Let probers in, UN rights body asks PH government
The UN Human Rights Council on Thursday adopted a resolution to prepare a “comprehensive” international report on the human rights situation in the Philippines, falling short of an actual international investigation of abuses, particularly in the conduct of President Duterte’s war on drugs.
It also called on the government to cooperate with the Office of the United Nations High Commissioner for Human Rights, including “facilitating country visits and preventing and refraining from all acts of intimidation or retaliation” on human rights defenders.
The resolution urged the government to take measures to prevent extrajudicial killings and enforced disappearances, conduct impartial investigations of human rights violations, and hold those responsible accountable.
During the council’s 41st session in Geneva, 18 countries voted for the resolution that was proposed by Iceland last week. Fourteen nations rejected it, including the Philippines and China, while 15 abstained.
Foreign Secretary Teodoro Locsin Jr. slammed the vote, saying the resolution was based on false information and the ill will of the few.
“[The Philippines], in good conscience, cannot abide by it,” Locsin said in a statement, which was read by Permanent Representative to Geneva Evan Garcia. “We cannot accept a politically partisan and one-sided resolution, so detached from the truth on the ground.”
“We renew our solidarity with our true friends who have stood by us in this farce. But we will not tolerate any form of disrespect … There will be consequences; far-reaching ones,” he said.
Before the vote on the resolution was taken, Duterte was noncommittal when he responded to reporters’ questions about allowing UN rights investigators to visit the Philippines. “Let them state their purpose and I will review it,” he said.
Iceland’s serious concern
Among the countries that openly expressed their support for the resolution aside from Iceland were Peru and Uruguay. Several European countries also supported the resolution, including the United Kingdom, Spain, Denmark and Italy.
Iceland stressed that it did not seek confrontation when it proposed the resolution, recalling the numerous times that it had expressed serious concern over the drug killings while maintaining dialogue with the Philippine government.
The states that voted against the adoption included Bahrain, Egypt, Iraq, Qatar and Saudi Arabia.
China expressed its “positive evaluation” of the policies of the Duterte administration, saying it supported Manila’s antidrug campaign.
It echoed the Philippines’ position that the move was a mere politicization of the human rights issue that would “poison” the atmosphere of dialogue and cooperation within the council.
Human rights groups
Japan, which abstained, underscored that the high popularity that Duterte enjoyed supposedly reflected the Filipinos’ understanding of his policies, including his drug war.
Rights groups lauded the vote, saying it signaled the beginning of accountability for the thousands of killings and abuses in the drug war.
Citing the “massive campaign” reportedly done by the Philippine delegation to block the vote, the adoption of the resolution came as a surprise, said Amnesty International Philippines.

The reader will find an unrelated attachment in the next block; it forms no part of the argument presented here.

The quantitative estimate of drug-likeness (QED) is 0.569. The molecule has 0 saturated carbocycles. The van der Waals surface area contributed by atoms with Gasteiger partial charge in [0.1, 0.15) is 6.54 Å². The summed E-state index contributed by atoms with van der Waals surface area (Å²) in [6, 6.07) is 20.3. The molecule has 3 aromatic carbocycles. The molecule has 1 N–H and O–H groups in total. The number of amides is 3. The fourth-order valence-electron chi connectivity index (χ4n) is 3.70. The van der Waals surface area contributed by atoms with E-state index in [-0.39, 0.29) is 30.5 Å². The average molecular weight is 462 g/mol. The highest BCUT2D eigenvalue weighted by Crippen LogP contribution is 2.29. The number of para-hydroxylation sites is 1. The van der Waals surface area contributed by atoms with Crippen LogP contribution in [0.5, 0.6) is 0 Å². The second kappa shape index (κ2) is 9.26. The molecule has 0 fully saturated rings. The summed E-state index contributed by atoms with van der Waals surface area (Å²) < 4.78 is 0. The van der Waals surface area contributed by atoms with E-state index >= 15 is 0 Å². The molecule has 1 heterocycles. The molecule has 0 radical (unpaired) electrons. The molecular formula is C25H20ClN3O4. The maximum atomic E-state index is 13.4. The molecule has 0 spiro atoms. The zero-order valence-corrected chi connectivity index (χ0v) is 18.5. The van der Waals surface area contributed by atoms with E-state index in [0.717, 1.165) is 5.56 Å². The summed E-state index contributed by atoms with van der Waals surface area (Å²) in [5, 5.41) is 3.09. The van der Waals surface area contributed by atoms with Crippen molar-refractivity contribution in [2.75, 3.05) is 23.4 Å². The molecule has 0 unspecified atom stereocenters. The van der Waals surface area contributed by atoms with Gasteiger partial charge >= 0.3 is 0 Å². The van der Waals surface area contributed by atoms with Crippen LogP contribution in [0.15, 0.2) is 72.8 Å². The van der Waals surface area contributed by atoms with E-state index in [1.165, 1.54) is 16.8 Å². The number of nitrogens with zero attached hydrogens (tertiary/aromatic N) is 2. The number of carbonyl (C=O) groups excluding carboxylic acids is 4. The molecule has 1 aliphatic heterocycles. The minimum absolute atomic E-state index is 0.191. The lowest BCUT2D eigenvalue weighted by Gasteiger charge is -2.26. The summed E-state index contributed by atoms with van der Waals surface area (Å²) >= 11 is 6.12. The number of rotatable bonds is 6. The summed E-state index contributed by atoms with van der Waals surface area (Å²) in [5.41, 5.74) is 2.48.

“This is just the start of possibly a painful but hopefully unobstructed and genuine process to attain justice,” said Butch Olano, Amnesty’s Philippine section director.
New York-based Human Rights Watch said the resolution was a “modest but vital measure,” especially in the face of a disinformation campaign the government reportedly launched against Iceland and those that supported the resolution.
“Countries determined to address the human rights crisis in the Philippines prevailed in the face of Manila’s ultimately counterproductive efforts to shield itself from scrutiny,” said Laila Matar, HRW deputy Geneva director.
Line of civility, humanity
With the vote, the Duterte administration must not only toe the line of civility and humanity, but should rectify a lot of wrongs, said Edre Olalia, president of the National Union of Peoples’ Lawyers.
“It is an initial benchmark victory of sorts in the long and arduous search for justice and brings a ray of hope that sooner or later the rampant extrajudicial killings will stop and that impunity will eventually cease to reign,” he said.
Cristina Palabay, secretary general of the human rights group Karapatan, said the human rights council’s vote was “a decision on the side of justice.”
Following the adoption, the groups urged the Philippine government to cooperate with the international community.
“The Philippines was once a beacon of democracy and freedom in Asia,” said Ellecer Carlos, spokesperson for the In Defense of Human Rights and Dignity Movement. “It is time to start walking in that direction once again.”
The resolution faced strong pushback from the Duterte government, which said the drug war death toll of 27,000 being mentioned by international human rights groups was bloated, citing the official figure of around 6,500 people who had been killed, mostly for violently resisting arrest.
Presidential spokesperson Salvador Panelo challenged Amnesty International, which has been citing the high figure to name all the victims.
He also said the opposition candidates in last May’s midterm elections “foisted the lie on the drive against prohibited drugs.”
“Their mask of righteousness has been ripped apart” by their defeat at the polls, he said. —WITH A REPORT FROM JULIE M. AURELIO